A gradual shift in social perception, a handful of ballot referendums, and a $6.7 billion industry is born. And like any emerging market, the legal marijuana business needs trade publications to serve it.
Enter Darren Roberts, CEO of CANN Media Group. After spending 17 years at the helm of AVN — the Variety of the adult entertainment industry — Roberts now brings his expertise to an industry that similarly tests the limits of both legality and cultural acceptance with mg, a two-year-old monthly magazine aimed at cannabis dispensaries and retailers across North America.
"I seem to, for some reason, be attracted to industries that face political and legal challenges," Roberts tells Folio:. "Maybe it’s a kind of self-abuse thing; I don’t know."
Roberts says one obstacle inherent to running a successful trade magazine in such an industry is simply attracting top-tier talent — marketing and media professionals that flow steadily into less-controversial sectors, such as automotive or luxury.
"It really makes running a business that much more difficult," he adds. "I was attracted to the cannabis industry because it faces so many of the similar challenges I was already dealing with. You had a public perception of the product and the industry, and that perception didn’t necessarily match up with the actual business."
That perception issue extends even to mg's advertisers: a growing collection of consultants, marketing agencies, security firms, and, primarily, vendors of products as diverse as vaporizers, seeds, humidors, body lotions, cultivation equipment, and every type of edible imaginable. Part of serving a nascent industry, Roberts says, means encouraging vendors to look outside "the bubble" and think about building their brands, not just selling products.
As a result, mg had to quickly adapt to a reality publishers in most other industries have now embraced for years: that media-company sales teams need to act not just as vehicles for advertising, but as full-service marketing partners. Roberts' team presents case studies on products in other industries as lessons in brand building and promotion, even going as far as developing marketing plans on behalf of advertisers.
"I give them templates," says Roberts. "I try to get them to start thinking about how their businesses are perceived. With some companies, it becomes second nature and it’s easy for them to do that. With others, it’s a process. It’s all about education. It’s not a transactional sale for us. It’s much more than that with these companies, because you’re often starting from nothing."
With ad sales that often rest heavily on the power of face-to-face interaction with prospective clients, Roberts says he's found particular success recruiting salespeople from the liquor and pharmaceutical sectors, due to their respective similarities to the cannabis industry.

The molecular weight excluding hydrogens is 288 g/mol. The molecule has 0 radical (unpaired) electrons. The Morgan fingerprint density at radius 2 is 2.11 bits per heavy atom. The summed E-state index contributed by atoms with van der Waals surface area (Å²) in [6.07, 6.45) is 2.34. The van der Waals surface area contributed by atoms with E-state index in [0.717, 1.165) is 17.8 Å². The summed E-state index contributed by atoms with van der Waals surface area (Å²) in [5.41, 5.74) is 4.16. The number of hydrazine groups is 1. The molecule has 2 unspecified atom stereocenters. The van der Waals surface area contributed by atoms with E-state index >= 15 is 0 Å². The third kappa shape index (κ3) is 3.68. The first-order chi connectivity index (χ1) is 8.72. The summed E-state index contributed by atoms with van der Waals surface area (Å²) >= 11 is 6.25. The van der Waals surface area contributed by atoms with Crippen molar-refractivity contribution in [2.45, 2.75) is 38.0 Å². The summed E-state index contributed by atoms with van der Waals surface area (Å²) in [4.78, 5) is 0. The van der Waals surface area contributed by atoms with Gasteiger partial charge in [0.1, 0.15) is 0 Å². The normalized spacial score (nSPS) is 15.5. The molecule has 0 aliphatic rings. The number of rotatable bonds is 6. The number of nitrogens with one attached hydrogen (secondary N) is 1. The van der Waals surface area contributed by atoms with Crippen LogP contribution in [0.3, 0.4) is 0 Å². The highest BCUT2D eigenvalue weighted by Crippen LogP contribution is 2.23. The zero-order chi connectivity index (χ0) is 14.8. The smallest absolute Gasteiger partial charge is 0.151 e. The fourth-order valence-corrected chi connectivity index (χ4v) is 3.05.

But a sales staff is only as strong as the audience and editorial product against which it sells, and Roberts says refining mg's content by interacting with readers is just as important as the work mg does on behalf of clients.
"We have to cater our editorial content to what is happening in that market. Information in the marketplace is not something you can just research online to learn what’s going on. Nothing takes the place of sending people into the dispensaries, into the retail shops, to know what’s happening there."
The result is a highly produced trade magazine, often approaching 100 pages, with matte covers and sprawling, artfully designed features. Regular sections include Harvest (news and updates), Corner Office, Biz Dev, and Products, while features cover innovators, industry activists, and deep dives into legal and social issues impacting the industry. Roberts admits that the book's look and feel might be the manifestation of a personal predisposition toward artistic design, but that mg's readership is heavy with creative-types, and the magazine's aesthetic reflects that.
"My peers in the publishing industry have always told me that I over-produce," continues Roberts. "But to me, if you’re the face of a market, I think you have a responsibility to the market. When people say, 'It doesn’t look like a B2B magazine,' I always ask, 'Well, what’s a B2B magazine supposed to look like?'"
To stay on top of the latest developments that matter to mg's readers, the brand has developed a network of sources in states where medicinal or recreational marijuana has been legalized — or will be, in the foreseeable future. The magazine's qualified monthly circulation of over 25,000 consists mostly of retailers and legal grow operations, but mg also maintains a limited and carefully monitored newsstand strategy at a cover price of $7.95.
Intriguingly, the markets in which mg sells the best are, by and large, markets in which marijuana remains mostly illegal. Roberts chalks this up to informed consumers or forward-looking entrepreneurs looking to break into the business. To ensure compliance with legal standards, Roberts brought on consultants and met with the U.S. Postal Service.
"It’s really a non-issue, at least today. We do a really thorough job with our qualification process, and we have a very good relationship with the local postmaster and the postmaster in Washington."
With the U.S. cannabis industry expected to balloon to $50 billion by 2026, the high may be fleeting, but the opportunity appears limitless.